It’s time to feature fangirls and heroines spotted around the web this week.
Have you seen Brave yet? Emily Asher-Perrin at TOR had some thoughts on the title choice. I really liked what she said at the end:
So despite a few misfires (and an awkward title), Brave will still pack the punch you expect from a Pixar film. More than anything, it proves something important—we need more stories about mothers. About mothers and daughters. About mothers and daughters having adventures together.
Or, maybe, we all just need to have more adventures with our mothers.
There are mixed opinions on whether Brave was a success or met expectations. I’d say $66.7 million isn’t too shabby. Here’s a quick summary from The Wrap on the demographics:
Audiences skewed female at 57 percent and 55 percent were under 25 years of age. Families made up 66 percent of the crowds, couples 22 percent and teens 12 percent. Concerns that the female heroine would keep young males away vanished.
“Being brave and chasing your fate are themes that transcend gender and age,” Hollis said. “The only way you get the kind of numbers we did is to resonate with families and adults, and Pixar can do that.”
The same weekend Merida premiered, a favorite television heroine’s story came to a close. While we wonder about where The Legend of Korra will go next season, how about some really cool fan art featured on MTV Geek?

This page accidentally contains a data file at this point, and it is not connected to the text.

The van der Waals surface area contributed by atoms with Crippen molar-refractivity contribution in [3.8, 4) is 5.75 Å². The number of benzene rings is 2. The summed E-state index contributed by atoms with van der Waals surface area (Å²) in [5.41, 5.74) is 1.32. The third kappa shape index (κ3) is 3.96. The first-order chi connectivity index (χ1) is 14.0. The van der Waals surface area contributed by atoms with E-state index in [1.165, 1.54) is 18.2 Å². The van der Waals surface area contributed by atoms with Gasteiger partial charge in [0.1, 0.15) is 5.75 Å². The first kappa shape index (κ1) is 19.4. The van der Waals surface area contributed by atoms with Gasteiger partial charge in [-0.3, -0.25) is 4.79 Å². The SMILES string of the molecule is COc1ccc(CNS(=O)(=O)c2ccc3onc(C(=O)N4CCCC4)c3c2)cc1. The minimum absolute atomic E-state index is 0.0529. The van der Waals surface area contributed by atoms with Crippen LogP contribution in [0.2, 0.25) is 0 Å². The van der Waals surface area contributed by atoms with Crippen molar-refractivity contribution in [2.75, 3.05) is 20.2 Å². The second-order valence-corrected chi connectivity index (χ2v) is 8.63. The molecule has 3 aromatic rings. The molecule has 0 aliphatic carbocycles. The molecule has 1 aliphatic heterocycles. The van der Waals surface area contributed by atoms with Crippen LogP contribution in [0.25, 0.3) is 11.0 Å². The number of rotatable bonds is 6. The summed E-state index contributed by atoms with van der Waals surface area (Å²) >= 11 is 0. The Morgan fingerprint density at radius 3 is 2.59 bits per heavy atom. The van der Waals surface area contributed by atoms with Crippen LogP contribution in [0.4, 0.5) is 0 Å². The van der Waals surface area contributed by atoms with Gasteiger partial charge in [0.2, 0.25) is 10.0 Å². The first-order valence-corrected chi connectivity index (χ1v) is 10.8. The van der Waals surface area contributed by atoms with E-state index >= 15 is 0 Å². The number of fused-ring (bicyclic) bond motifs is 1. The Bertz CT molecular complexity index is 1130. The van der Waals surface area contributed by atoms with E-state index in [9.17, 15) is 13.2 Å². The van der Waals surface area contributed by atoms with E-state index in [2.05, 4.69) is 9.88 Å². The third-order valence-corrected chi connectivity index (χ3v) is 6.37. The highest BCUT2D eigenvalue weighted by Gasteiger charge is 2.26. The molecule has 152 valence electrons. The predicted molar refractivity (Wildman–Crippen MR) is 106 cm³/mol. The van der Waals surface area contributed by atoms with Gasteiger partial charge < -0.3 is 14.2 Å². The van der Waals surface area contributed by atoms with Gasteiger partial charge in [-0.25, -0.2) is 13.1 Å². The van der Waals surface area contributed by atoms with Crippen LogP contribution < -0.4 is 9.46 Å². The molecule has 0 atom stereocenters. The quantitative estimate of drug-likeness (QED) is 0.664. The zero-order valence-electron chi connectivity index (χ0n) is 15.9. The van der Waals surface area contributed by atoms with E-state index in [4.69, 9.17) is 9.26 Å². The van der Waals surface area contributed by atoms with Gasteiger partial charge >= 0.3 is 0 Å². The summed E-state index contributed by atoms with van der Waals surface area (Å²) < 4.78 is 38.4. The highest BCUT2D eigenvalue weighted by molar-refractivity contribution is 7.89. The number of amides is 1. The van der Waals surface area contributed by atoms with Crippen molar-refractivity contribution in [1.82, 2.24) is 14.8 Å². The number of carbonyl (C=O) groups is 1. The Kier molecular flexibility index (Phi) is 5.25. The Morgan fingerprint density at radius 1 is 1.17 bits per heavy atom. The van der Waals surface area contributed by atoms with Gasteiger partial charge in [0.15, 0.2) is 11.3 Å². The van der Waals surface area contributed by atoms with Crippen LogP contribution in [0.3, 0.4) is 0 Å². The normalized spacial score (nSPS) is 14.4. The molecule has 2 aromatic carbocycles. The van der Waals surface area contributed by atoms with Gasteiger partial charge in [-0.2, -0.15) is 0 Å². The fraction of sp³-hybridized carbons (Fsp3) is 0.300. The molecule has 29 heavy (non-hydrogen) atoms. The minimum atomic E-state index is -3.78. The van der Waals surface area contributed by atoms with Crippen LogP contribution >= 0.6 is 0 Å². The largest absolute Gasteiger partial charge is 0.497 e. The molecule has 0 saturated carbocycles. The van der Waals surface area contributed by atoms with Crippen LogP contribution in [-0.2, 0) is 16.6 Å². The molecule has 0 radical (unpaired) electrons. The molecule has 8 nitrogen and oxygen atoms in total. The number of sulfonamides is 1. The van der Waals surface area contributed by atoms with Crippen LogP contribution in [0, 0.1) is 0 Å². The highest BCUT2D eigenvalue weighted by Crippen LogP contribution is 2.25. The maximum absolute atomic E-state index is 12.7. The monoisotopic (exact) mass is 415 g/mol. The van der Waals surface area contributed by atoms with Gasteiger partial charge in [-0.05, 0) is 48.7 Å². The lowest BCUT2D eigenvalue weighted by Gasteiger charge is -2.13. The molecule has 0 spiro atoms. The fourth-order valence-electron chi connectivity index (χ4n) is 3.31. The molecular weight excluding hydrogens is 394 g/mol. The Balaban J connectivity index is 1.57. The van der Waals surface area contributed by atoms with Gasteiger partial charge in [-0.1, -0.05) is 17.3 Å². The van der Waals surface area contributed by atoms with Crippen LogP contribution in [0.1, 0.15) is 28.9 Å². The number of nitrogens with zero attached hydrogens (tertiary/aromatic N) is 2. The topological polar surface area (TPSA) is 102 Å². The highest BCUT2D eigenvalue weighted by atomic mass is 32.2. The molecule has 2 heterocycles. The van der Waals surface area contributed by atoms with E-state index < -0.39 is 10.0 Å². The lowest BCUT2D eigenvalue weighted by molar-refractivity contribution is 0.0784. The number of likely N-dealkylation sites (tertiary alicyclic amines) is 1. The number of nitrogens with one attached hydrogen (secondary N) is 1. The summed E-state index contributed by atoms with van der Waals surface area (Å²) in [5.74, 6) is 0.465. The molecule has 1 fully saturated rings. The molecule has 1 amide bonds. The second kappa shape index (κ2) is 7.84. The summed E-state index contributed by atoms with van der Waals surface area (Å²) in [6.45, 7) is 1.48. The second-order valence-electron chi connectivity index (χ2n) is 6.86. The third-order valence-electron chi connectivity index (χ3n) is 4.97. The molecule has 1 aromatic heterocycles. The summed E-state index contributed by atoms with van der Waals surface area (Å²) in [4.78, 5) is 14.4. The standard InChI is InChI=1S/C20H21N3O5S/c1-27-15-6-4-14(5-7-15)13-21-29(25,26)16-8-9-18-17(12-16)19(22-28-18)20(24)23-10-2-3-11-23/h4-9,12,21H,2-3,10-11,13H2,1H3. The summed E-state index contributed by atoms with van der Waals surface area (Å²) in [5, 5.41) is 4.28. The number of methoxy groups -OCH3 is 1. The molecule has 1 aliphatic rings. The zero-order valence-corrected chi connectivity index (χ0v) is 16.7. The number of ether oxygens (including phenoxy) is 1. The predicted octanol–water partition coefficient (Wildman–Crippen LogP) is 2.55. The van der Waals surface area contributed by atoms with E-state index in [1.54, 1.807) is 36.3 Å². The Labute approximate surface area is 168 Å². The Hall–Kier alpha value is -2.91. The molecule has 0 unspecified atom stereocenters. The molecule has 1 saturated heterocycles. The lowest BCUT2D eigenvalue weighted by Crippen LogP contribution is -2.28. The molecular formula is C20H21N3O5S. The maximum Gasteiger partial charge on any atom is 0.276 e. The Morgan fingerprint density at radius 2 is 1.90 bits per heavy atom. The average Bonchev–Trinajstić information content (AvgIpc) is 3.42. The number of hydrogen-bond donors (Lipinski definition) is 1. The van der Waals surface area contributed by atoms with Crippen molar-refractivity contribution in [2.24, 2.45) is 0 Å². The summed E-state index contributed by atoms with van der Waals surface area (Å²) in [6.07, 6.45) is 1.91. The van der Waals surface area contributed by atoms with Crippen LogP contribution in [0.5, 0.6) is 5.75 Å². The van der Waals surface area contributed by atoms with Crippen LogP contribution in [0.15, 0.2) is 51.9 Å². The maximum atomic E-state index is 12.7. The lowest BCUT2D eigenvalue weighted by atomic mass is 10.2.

The best thing about Merida and Korra is that they inspire future real life heroines and fangirls just like Princess Leia did back in the day. Lucasfilm editor Jen Heddle tweeted this fantastic post from Claudia Gray about how important the Original Trilogy was to young women at the time it was released.
A few weeks ago, I posted a comment on Twitter saying that, if the internet had been around in 1980 (the year “Empire Strikes Back” came out), we’d all be Team Luke or Team Han. Some guy took it upon himself to inform me – to explain to me, like I was not alive and aware during that year – that “girls didn’t like Star Wars.” He insisted that we were, in 1980, only interested in Parker Stevenson and Shaun Cassidy, the heartthrob stars of “The Hardy Boys/Nancy Drew Mysteries.” (Surely some girls also liked Pamela Sue Anderson as Nancy Drew, but we shall let the heteronormative side of this slide for now.)
Let’s try to count everything that’s wrong with that, if we can:
In 1980, EVERYONE EVERYWHERE IN THE WHOLE WORLD LOVED STAR WARS. I cannot emphasize this enough. From 1977 to 1983, Star Wars was basically as popular as Harry Potter, Twilight, Hunger Games, One Direction, American Idol, NASCAR, chocolate, and oxygen, combined. Also, EVERYONE EVERYWHERE IN THE WHOLE WORLD includes girls.
While I wouldn’t want to be born in any other time, exactly because I got to see Episode IV: Star Wars: A New Hope when it was just Star Wars, I do wish we had these awesome superhero tutus when I went took ballet. (Original article spotted on TheMarySue.com)
Have I mentioned that sisters are pretty cool? Mine spotted an article from the Wall Street Journal on the new initiative Girls Who Code. The organization will host an “eight-week program in July for 20 high-school-age girls, who will learn how to build websites and mobile apps and start their own companies.”
Finally, FANgirl contributor and The Clone Wars reviewer Megan Crouse did a fantastic interview with Catherine Taber, the voice of Padmé Amidala at her own site Blog Full of Words.
Tricia Barr's novel, Wynde, won the 2014 Independent Publisher Book Award Gold Medal for Best Science Fiction/Fantasy/Horror Ebook. She was also part of Silence in the Library's successful all-female creator science fiction and fantasy anthology Athena's Daughters, which is available now. For excerpts and tales of her adventures in creating a fictional universe, hop over to TriciaBarr.com.
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